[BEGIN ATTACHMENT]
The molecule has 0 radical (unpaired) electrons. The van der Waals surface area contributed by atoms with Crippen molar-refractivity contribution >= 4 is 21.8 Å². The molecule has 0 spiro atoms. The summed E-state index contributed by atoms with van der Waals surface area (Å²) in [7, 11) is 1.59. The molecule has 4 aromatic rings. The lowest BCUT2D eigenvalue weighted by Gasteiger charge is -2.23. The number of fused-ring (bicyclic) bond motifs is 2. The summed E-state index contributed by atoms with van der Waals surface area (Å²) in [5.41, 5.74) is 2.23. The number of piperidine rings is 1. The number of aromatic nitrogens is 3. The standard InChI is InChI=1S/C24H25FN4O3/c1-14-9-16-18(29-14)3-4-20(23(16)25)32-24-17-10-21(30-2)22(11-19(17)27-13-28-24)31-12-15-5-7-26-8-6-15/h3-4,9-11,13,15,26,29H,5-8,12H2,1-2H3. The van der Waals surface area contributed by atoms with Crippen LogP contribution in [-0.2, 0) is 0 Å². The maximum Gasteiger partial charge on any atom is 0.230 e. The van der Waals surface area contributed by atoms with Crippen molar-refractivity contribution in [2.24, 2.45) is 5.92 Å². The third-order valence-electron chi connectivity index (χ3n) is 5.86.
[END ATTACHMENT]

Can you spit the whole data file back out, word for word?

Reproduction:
The molecule has 0 radical (unpaired) electrons. The van der Waals surface area contributed by atoms with Crippen molar-refractivity contribution >= 4 is 21.8 Å². The molecule has 0 spiro atoms. The summed E-state index contributed by atoms with van der Waals surface area (Å²) in [7, 11) is 1.59. The molecule has 4 aromatic rings. The lowest BCUT2D eigenvalue weighted by Gasteiger charge is -2.23. The number of fused-ring (bicyclic) bond motifs is 2. The summed E-state index contributed by atoms with van der Waals surface area (Å²) in [5.41, 5.74) is 2.23. The number of piperidine rings is 1. The number of aromatic nitrogens is 3. The standard InChI is InChI=1S/C24H25FN4O3/c1-14-9-16-18(29-14)3-4-20(23(16)25)32-24-17-10-21(30-2)22(11-19(17)27-13-28-24)31-12-15-5-7-26-8-6-15/h3-4,9-11,13,15,26,29H,5-8,12H2,1-2H3. The van der Waals surface area contributed by atoms with Crippen LogP contribution in [-0.2, 0) is 0 Å². The maximum Gasteiger partial charge on any atom is 0.230 e. The van der Waals surface area contributed by atoms with Crippen molar-refractivity contribution in [2.24, 2.45) is 5.92 Å². The third-order valence-electron chi connectivity index (χ3n) is 5.86.